When I was a child and was afraid of the dark or frightened by a terrible storm, I would run down the hall to my mother and father’s room and sometimes would crawl into their bed. They would hold me close and stroke me and say, “There is nothing to be afraid of, Todd, everything is going to be all right.” And I would believe them. But that seems a very long time ago. And for adults, fears are so much more complex and words of reassurance harder to come by. Life is hard, and as Hemingway says, “life breaks everyone.” No human being can say, “Do not be afraid” with any real authority because who really knows what the future holds? I know people today in tough, uncertain places. When Jesus or an angel says, “Do not be afraid,” they do not mean that nothing can go wrong, or that everything will be all right. Things can go wrong and often do. And not everything always turns out all right. No, when Jesus says, “Do not be afraid,” He is speaking with the authority of God, offering the assurance that whatever may happen, whatever may come, God will strengthen and uphold us; that whatever we must face, God will be with us, we will not have to face it alone. This is the final promise of Psalm 121, and it may be the best promise of all: “The Lord will keep thy going out and thy coming in from this time forth and forever more.” Jesus’ “Do not be afraid” is the promise that nothing we encounter is stronger than God’s love, and that nothing is over until God says it is. God always holds the last word, and in Jesus, it is the best word of all. Only God can offer such a word of assurance. And in Jesus Christ, whom God raised from death to life, God does offer this word: “Do not be afraid.”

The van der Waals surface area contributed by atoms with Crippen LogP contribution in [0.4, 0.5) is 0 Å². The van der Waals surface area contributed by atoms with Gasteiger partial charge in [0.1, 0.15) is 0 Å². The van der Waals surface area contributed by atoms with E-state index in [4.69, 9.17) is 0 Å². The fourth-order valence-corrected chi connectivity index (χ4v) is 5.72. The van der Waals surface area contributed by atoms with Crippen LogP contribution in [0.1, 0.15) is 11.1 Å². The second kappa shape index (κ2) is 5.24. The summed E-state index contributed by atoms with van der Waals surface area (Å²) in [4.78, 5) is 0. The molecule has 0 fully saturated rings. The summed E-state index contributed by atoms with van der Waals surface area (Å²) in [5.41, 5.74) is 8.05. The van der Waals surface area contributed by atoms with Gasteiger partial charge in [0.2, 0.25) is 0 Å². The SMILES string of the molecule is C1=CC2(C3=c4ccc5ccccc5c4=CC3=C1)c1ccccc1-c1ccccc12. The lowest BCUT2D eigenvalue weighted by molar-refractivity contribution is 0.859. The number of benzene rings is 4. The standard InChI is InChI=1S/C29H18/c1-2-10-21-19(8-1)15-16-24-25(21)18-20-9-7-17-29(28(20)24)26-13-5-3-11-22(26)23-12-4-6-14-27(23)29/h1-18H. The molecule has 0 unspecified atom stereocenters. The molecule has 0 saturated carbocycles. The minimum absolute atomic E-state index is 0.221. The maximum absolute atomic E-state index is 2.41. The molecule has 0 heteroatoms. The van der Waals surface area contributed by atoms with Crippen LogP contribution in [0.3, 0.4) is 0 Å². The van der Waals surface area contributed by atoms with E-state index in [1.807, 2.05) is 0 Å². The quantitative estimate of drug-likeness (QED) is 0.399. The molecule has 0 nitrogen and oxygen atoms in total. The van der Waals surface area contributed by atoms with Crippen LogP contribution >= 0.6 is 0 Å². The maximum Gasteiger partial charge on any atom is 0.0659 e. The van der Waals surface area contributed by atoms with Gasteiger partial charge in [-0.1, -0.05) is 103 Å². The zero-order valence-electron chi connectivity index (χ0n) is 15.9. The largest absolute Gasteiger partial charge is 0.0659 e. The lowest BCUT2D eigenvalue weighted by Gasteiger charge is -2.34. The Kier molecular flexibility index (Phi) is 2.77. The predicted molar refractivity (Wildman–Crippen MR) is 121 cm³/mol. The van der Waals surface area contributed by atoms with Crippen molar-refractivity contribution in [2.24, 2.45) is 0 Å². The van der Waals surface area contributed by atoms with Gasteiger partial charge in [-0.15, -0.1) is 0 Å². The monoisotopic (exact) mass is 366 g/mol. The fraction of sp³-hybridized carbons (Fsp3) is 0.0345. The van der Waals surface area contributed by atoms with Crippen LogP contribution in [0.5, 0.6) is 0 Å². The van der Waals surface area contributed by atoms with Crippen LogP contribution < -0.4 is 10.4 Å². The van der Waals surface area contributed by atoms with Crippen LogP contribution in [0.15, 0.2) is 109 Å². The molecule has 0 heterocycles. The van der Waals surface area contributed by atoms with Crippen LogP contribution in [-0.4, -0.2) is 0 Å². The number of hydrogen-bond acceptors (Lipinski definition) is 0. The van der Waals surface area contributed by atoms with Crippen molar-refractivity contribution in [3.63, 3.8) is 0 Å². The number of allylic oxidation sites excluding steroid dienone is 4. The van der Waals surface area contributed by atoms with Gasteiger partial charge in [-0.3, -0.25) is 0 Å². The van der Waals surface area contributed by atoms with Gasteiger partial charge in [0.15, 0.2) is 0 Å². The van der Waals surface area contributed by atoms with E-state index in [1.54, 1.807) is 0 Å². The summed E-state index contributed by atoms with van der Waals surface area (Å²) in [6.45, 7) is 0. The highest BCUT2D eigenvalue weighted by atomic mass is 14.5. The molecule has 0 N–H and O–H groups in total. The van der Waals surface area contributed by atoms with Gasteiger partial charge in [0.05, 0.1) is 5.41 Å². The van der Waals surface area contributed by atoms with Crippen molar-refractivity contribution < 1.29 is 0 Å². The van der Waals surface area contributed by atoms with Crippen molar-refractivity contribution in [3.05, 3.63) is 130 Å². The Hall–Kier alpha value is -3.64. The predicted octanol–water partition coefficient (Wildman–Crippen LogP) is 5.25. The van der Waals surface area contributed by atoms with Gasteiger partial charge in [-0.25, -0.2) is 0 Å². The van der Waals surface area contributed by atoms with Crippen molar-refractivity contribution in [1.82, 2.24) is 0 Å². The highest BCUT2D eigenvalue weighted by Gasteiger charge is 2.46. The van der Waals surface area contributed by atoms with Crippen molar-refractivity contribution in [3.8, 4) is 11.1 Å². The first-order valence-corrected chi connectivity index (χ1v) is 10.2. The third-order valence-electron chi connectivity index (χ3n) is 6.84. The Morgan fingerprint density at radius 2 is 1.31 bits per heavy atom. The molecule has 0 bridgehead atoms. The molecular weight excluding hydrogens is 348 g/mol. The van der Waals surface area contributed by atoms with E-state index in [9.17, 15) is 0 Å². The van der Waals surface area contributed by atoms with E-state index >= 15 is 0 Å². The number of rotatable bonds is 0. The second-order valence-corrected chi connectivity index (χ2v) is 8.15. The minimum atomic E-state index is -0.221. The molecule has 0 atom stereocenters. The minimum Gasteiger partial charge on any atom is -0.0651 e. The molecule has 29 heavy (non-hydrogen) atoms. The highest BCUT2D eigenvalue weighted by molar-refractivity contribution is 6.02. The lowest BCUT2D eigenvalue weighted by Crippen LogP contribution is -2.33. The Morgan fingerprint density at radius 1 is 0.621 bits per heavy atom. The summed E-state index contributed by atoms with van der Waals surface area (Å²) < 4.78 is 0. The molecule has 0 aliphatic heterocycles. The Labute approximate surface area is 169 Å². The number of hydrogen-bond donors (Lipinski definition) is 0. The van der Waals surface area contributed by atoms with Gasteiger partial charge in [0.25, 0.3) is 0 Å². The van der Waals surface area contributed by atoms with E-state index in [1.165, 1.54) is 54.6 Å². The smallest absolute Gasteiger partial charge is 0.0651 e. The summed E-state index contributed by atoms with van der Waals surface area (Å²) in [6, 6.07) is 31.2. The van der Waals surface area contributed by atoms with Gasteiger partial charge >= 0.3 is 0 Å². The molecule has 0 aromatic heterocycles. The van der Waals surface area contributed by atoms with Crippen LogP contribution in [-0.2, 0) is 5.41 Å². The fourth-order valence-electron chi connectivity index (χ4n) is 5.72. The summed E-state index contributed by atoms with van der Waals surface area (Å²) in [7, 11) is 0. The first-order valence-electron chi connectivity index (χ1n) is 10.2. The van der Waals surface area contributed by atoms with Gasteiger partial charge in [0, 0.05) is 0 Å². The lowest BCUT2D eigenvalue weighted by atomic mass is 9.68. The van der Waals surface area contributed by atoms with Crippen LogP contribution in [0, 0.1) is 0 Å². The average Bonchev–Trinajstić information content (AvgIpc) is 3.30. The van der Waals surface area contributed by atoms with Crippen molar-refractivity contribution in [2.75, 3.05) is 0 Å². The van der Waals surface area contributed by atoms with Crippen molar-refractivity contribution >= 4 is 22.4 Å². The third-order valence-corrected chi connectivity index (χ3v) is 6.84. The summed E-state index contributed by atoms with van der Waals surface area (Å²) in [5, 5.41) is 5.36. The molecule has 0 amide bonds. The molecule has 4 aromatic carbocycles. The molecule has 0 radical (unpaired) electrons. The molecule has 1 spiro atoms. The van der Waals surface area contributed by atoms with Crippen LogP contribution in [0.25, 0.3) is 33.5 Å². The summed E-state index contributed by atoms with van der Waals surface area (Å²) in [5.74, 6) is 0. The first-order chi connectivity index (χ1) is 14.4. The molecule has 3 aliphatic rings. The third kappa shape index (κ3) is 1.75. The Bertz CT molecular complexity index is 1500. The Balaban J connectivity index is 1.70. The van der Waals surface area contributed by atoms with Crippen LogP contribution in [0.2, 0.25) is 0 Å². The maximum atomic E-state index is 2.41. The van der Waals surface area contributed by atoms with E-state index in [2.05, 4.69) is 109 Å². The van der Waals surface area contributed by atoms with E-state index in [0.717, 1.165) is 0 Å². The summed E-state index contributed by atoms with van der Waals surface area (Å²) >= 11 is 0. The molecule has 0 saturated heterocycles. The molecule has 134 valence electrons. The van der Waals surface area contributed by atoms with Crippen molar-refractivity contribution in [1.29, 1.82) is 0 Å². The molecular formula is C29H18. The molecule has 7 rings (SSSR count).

Easter offers freedom from every human fear. “May you fear God so much, that you fear nothing else at all.”

             You need not fear even death, because Easter is a forever reality. The second great gift of Easter is the promise of eternity. The promise of Easter is that we need not fear the future, that we can even look death square in the eye and not blink. A number of years ago a cartoon in the New Yorker showed a fellow outside the pearly gates of heaven. The man is surrounded by angels, but Saint Peter is scanning the list rather forlornly for his name. He cannot seem to find it! The man is sweating, and finally, the caption reads, “Do you by any chance take MasterCard?” Friends, you cannot buy your way into heaven! You cannot earn your way into eternity. You get to heaven by the power and the passion of God that raised Jesus Christ. It is the power of forgiving, redeeming, resurrection love. Forever comes as gift and grace to those who know the truth of Good Friday and Easter, of Jesus’ death and resurrection. Not everyone knows this, sadly.